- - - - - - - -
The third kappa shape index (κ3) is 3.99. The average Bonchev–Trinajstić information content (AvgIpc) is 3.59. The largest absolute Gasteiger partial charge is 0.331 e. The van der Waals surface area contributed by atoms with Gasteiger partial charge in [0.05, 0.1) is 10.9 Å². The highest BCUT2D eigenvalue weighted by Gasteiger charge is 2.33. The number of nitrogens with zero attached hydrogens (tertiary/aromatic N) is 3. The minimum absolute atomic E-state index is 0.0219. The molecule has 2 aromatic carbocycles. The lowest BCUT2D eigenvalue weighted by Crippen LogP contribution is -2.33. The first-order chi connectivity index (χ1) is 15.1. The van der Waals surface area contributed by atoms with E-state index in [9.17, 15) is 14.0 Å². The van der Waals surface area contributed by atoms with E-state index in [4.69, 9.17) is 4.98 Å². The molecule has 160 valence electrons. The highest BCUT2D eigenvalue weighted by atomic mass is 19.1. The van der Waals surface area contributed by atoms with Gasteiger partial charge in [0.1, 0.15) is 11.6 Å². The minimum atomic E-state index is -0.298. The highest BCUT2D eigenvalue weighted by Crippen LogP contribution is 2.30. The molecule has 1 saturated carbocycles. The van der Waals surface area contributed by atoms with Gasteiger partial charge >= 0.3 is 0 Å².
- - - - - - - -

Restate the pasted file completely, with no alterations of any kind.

The third kappa shape index (κ3) is 3.99. The average Bonchev–Trinajstić information content (AvgIpc) is 3.59. The largest absolute Gasteiger partial charge is 0.331 e. The van der Waals surface area contributed by atoms with Gasteiger partial charge in [0.05, 0.1) is 10.9 Å². The highest BCUT2D eigenvalue weighted by Gasteiger charge is 2.33. The number of nitrogens with zero attached hydrogens (tertiary/aromatic N) is 3. The minimum absolute atomic E-state index is 0.0219. The molecule has 2 aromatic carbocycles. The lowest BCUT2D eigenvalue weighted by Crippen LogP contribution is -2.33. The first-order chi connectivity index (χ1) is 15.1. The van der Waals surface area contributed by atoms with E-state index in [9.17, 15) is 14.0 Å². The van der Waals surface area contributed by atoms with E-state index in [4.69, 9.17) is 4.98 Å². The molecule has 160 valence electrons. The highest BCUT2D eigenvalue weighted by atomic mass is 19.1. The van der Waals surface area contributed by atoms with Gasteiger partial charge in [0.1, 0.15) is 11.6 Å². The minimum atomic E-state index is -0.298. The highest BCUT2D eigenvalue weighted by Crippen LogP contribution is 2.30. The molecule has 1 saturated carbocycles. The van der Waals surface area contributed by atoms with Gasteiger partial charge >= 0.3 is 0 Å².